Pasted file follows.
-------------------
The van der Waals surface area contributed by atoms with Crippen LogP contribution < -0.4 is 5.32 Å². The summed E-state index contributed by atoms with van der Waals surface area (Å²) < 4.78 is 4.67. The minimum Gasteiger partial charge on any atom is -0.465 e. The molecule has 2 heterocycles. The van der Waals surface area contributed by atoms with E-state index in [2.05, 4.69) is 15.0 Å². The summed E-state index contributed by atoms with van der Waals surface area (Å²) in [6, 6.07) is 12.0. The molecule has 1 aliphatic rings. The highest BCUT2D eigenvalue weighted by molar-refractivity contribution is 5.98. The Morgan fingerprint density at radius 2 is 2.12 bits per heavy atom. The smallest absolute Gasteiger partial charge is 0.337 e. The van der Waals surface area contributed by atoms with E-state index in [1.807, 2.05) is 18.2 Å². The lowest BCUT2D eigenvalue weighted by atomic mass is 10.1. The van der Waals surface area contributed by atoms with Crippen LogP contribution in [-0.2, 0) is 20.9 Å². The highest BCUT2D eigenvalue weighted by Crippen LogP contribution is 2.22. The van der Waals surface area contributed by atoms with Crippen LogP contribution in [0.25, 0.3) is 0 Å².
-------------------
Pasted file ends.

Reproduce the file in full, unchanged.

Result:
The van der Waals surface area contributed by atoms with Crippen LogP contribution < -0.4 is 5.32 Å². The summed E-state index contributed by atoms with van der Waals surface area (Å²) < 4.78 is 4.67. The minimum Gasteiger partial charge on any atom is -0.465 e. The molecule has 2 heterocycles. The van der Waals surface area contributed by atoms with E-state index in [2.05, 4.69) is 15.0 Å². The summed E-state index contributed by atoms with van der Waals surface area (Å²) in [6, 6.07) is 12.0. The molecule has 1 aliphatic rings. The highest BCUT2D eigenvalue weighted by molar-refractivity contribution is 5.98. The Morgan fingerprint density at radius 2 is 2.12 bits per heavy atom. The smallest absolute Gasteiger partial charge is 0.337 e. The van der Waals surface area contributed by atoms with E-state index in [1.807, 2.05) is 18.2 Å². The lowest BCUT2D eigenvalue weighted by atomic mass is 10.1. The van der Waals surface area contributed by atoms with Crippen LogP contribution in [-0.2, 0) is 20.9 Å². The highest BCUT2D eigenvalue weighted by Crippen LogP contribution is 2.22. The van der Waals surface area contributed by atoms with Crippen LogP contribution in [0.25, 0.3) is 0 Å².